The good news is that I have come up with a fabulous recipe for a low calorie, chocolaty, delicious frozen treat. They're like Fudgsicles, only better. The bad news is that they are so good, you may not be able to only eat one. Yesterday, I had one after breakfast, one after lunch, and one after dinner. What? You never heard of having a dessert after breakfast?
Now, growing up, my folks provided me and my brother with wholesome, healthy fare. The only time we got sugar cereal, for instance, was as an occasional treat that we were only allowed to eat as a dessert... after dinner. So, it might not come as any surprise that I can still remember the moment in my life when I had my first Fudgsicle. It was field day in elementary school. Fourth grade field day, I think. It was like heaven on a stick.
But I've grown up a bit now and while I still appreciate a chocolatly, frozen treat with less than 100 calories, I like my food to be a little more au naturale, if you know what I mean. Here's the ingredient list for Popsicle brand Fudgsicles: nonfat milk, sugar, corn syrup, whey, high fructose corn syrup, water, palm oil, alkali cocoa, tricalcium phosphate, mono- & diglycerides, cellulose gum, guar gum, malt powder, salt, polysorbate 80, polysorbate 65, carrageenan.
That ingredient list starts out okay, but doesn't end so great. My version? Milk, sugar, alkali cocoa, whipping cream, cornstarch, gelatin, vanilla, and guar gum. I have become fairly smitten with guar gum. I use it all the time now. It's a great natural additive (a powder from a bean grown in Pakistan) that can help with texture and consistency in all kinds of applications.
The first thing you need to have on hand is unflavored gelatin. You'll need a little more than one packet. I buy mine in the food service container and simply measure out a tablespoon.
Pour the gelatin and milk combination in to a heavy bottomed sauce pan. I used a 2-quart pan. Add the vanilla and stir. Sift together the sugar, cocoa, cornstarch, and guar gum and then add to the milk. Stir until incorporated and then heat over medium until the mixture just starts to come to a simmer. It will not be overly thick, but it will sure taste good! Remove the pan from the burner and set it aside to let it cool. Stir occasionally to keep a film from forming on the surface.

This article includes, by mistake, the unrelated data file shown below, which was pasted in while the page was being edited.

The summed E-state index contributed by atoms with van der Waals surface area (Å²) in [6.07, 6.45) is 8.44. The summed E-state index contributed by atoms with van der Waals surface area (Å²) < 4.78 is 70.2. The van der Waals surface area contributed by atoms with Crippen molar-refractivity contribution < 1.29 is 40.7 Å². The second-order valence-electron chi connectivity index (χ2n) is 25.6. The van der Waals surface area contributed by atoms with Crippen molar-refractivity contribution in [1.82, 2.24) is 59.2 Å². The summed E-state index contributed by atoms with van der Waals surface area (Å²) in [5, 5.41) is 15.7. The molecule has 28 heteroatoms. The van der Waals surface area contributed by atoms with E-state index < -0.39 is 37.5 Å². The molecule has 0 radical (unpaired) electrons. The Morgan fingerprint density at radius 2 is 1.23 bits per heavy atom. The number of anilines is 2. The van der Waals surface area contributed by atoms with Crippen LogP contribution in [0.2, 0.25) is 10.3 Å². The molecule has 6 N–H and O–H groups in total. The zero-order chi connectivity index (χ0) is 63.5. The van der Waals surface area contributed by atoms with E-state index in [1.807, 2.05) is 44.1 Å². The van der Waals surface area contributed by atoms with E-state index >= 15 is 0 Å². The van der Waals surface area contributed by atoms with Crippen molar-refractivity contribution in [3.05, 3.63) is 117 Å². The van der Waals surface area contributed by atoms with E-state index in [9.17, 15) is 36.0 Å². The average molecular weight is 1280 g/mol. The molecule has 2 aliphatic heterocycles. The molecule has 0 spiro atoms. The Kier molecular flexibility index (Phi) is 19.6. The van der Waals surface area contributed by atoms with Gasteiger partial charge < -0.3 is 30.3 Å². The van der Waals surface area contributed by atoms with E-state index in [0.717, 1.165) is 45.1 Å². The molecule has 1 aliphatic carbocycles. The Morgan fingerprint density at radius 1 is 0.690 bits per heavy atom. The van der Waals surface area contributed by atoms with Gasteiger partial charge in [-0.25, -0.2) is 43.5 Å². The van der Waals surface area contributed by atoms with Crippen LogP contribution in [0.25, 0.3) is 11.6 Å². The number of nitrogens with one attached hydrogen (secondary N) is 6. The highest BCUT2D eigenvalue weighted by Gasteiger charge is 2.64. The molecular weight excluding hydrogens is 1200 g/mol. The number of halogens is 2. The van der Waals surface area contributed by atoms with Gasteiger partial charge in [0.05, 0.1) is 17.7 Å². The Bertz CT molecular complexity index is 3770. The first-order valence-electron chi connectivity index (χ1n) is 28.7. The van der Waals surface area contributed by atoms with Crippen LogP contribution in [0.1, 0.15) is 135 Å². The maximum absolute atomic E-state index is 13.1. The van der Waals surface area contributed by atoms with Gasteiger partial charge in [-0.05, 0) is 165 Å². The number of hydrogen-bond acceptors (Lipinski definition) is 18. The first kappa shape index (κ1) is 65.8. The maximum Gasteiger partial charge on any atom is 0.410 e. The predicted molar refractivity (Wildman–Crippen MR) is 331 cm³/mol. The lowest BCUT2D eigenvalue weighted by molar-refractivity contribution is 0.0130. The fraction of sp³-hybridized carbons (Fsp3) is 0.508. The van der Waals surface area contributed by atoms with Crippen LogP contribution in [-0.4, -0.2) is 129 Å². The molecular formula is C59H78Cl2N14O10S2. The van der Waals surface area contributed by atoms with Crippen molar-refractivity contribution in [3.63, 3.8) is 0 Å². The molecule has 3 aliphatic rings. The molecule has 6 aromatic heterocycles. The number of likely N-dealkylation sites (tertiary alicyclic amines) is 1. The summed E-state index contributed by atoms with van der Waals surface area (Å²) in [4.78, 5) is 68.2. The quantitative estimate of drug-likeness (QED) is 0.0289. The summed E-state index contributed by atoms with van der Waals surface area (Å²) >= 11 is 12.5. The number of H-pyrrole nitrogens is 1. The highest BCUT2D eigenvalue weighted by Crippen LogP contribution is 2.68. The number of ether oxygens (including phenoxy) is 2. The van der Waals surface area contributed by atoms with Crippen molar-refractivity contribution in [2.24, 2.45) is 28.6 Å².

While you could use either alkali or regular cocoa powder, I think the flavor of the alkali version gives a slightly better end result. Alkali cocoa powder has simply been treated with alkali to reduce cocoa's acidity. I think, in this case where the chocolate is not competing with any other flavors, the alkali version is smoother.
Once the mixture has cooled to room temperature, whip three tablespoons of whipping cream. It's such a small amount, that I simply whip it by hand in a small bowl. Add it to the chocolate mixture and then pour the liquid into your popsicle molds. I like these ones that I purchased from Amazon. This recipe should fill all ten molds. As you can see in the picture, I use clothes pins to keep the sticks straight and from going to far into the popsicles. Place the mold into the freezer and let freeze until the popsicles are hard. Unmold by running the outside of the mold under warm water. I wrap my popsicles in wax paper and tape closed. If you think your popsicles will stick around more than 4-5 days, I recommend also placing them in a bag or other airtight container.
Yield: 10 popsicles
Nutrition: less than 100 calories and less than 10 grams of sugar per bar
3 cups 1% milk
1 TBS unflavored gelatin, such as Knox
1/2 tsp vanilla
1/2 cup granulated sugar
1/3 cup alkali processed cocoa powder
2 TBS cornstarch
1/4 tsp guar gum
3 TBS whipping cream
Soften the gelatin by sprinkling it over the cold milk. Add the vanilla and stir. Let mixture sit for five minutes.
Sift together the sugar, cocoa, cornstarch, and guar gum. After the gelatin is softened in the milk, stir in the powdered mixture. Stir to combine.
Heat over medium heat, stirring occasionally, until the mixture just comes to a simmer. It will not be overly thick. Remove from the heat and let cool to room temperature. Stir occasionally to keep a film from forming.
Whip three tablespoons of whipping cream to stiff peaks and stir into the chocolate mixture once it is cool. Use a whisk to make sure the whipped cream is well incorporated. Pour the chocolate mixture into popsicle molds and freeze until hard. Unmold and wrap in wax paper to store.
NOTE: Nutrition information is based on the published nutrition information of the ingredients.